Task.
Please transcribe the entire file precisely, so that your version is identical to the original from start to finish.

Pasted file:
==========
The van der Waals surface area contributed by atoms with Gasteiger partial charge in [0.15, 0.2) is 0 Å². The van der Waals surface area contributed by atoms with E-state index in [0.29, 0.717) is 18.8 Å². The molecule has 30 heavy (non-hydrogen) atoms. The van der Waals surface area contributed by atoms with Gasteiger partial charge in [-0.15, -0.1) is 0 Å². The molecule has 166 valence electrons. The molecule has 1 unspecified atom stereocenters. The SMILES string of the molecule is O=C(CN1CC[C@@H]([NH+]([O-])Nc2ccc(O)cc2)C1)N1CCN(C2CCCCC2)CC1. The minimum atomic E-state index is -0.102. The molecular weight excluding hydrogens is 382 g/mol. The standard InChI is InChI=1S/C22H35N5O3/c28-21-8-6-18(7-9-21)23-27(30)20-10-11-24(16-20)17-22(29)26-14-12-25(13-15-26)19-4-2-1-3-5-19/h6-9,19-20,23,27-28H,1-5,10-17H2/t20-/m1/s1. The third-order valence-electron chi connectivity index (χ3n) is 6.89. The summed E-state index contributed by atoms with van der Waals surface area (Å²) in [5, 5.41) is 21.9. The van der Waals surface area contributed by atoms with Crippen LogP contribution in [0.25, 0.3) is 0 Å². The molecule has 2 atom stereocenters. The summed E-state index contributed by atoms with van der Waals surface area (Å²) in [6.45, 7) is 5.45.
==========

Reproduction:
The van der Waals surface area contributed by atoms with Gasteiger partial charge in [0.15, 0.2) is 0 Å². The van der Waals surface area contributed by atoms with E-state index in [0.29, 0.717) is 18.8 Å². The molecule has 30 heavy (non-hydrogen) atoms. The van der Waals surface area contributed by atoms with Gasteiger partial charge in [-0.15, -0.1) is 0 Å². The molecule has 166 valence electrons. The molecule has 1 unspecified atom stereocenters. The SMILES string of the molecule is O=C(CN1CC[C@@H]([NH+]([O-])Nc2ccc(O)cc2)C1)N1CCN(C2CCCCC2)CC1. The minimum atomic E-state index is -0.102. The molecular weight excluding hydrogens is 382 g/mol. The standard InChI is InChI=1S/C22H35N5O3/c28-21-8-6-18(7-9-21)23-27(30)20-10-11-24(16-20)17-22(29)26-14-12-25(13-15-26)19-4-2-1-3-5-19/h6-9,19-20,23,27-28H,1-5,10-17H2/t20-/m1/s1. The third-order valence-electron chi connectivity index (χ3n) is 6.89. The summed E-state index contributed by atoms with van der Waals surface area (Å²) in [5, 5.41) is 21.9. The van der Waals surface area contributed by atoms with Crippen LogP contribution in [0.25, 0.3) is 0 Å². The molecule has 2 atom stereocenters. The summed E-state index contributed by atoms with van der Waals surface area (Å²) in [6.45, 7) is 5.45.